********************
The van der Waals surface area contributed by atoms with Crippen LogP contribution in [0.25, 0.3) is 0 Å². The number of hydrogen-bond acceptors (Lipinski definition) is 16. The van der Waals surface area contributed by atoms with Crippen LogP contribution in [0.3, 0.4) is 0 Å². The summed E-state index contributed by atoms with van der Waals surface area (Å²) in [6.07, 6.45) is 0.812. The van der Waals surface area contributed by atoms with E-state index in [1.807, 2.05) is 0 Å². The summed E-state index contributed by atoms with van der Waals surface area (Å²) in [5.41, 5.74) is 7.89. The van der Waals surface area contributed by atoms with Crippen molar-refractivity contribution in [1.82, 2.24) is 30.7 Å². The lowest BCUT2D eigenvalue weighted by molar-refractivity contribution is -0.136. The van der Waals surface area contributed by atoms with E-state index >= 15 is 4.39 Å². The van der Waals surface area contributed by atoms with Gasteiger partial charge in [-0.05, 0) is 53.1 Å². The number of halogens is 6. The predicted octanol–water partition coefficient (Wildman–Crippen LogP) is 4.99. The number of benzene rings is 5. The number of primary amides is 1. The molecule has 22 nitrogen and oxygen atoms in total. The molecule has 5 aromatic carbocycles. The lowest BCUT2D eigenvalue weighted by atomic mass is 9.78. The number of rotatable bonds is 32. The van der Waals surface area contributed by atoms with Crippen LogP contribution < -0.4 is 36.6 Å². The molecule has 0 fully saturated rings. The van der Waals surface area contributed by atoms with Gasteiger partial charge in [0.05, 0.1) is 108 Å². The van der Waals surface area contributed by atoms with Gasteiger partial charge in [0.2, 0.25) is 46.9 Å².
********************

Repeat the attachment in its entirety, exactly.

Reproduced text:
The van der Waals surface area contributed by atoms with Crippen LogP contribution in [0.25, 0.3) is 0 Å². The number of hydrogen-bond acceptors (Lipinski definition) is 16. The van der Waals surface area contributed by atoms with Crippen LogP contribution in [0.3, 0.4) is 0 Å². The summed E-state index contributed by atoms with van der Waals surface area (Å²) in [6.07, 6.45) is 0.812. The van der Waals surface area contributed by atoms with E-state index in [1.807, 2.05) is 0 Å². The summed E-state index contributed by atoms with van der Waals surface area (Å²) in [5.41, 5.74) is 7.89. The van der Waals surface area contributed by atoms with Crippen molar-refractivity contribution in [1.82, 2.24) is 30.7 Å². The lowest BCUT2D eigenvalue weighted by molar-refractivity contribution is -0.136. The van der Waals surface area contributed by atoms with E-state index >= 15 is 4.39 Å². The van der Waals surface area contributed by atoms with Gasteiger partial charge in [-0.05, 0) is 53.1 Å². The number of halogens is 6. The predicted octanol–water partition coefficient (Wildman–Crippen LogP) is 4.99. The number of benzene rings is 5. The number of primary amides is 1. The molecule has 22 nitrogen and oxygen atoms in total. The molecule has 5 aromatic carbocycles. The lowest BCUT2D eigenvalue weighted by atomic mass is 9.78. The number of rotatable bonds is 32. The van der Waals surface area contributed by atoms with Crippen LogP contribution < -0.4 is 36.6 Å². The molecule has 0 fully saturated rings. The van der Waals surface area contributed by atoms with Gasteiger partial charge in [0.05, 0.1) is 108 Å². The van der Waals surface area contributed by atoms with Gasteiger partial charge in [0.2, 0.25) is 46.9 Å².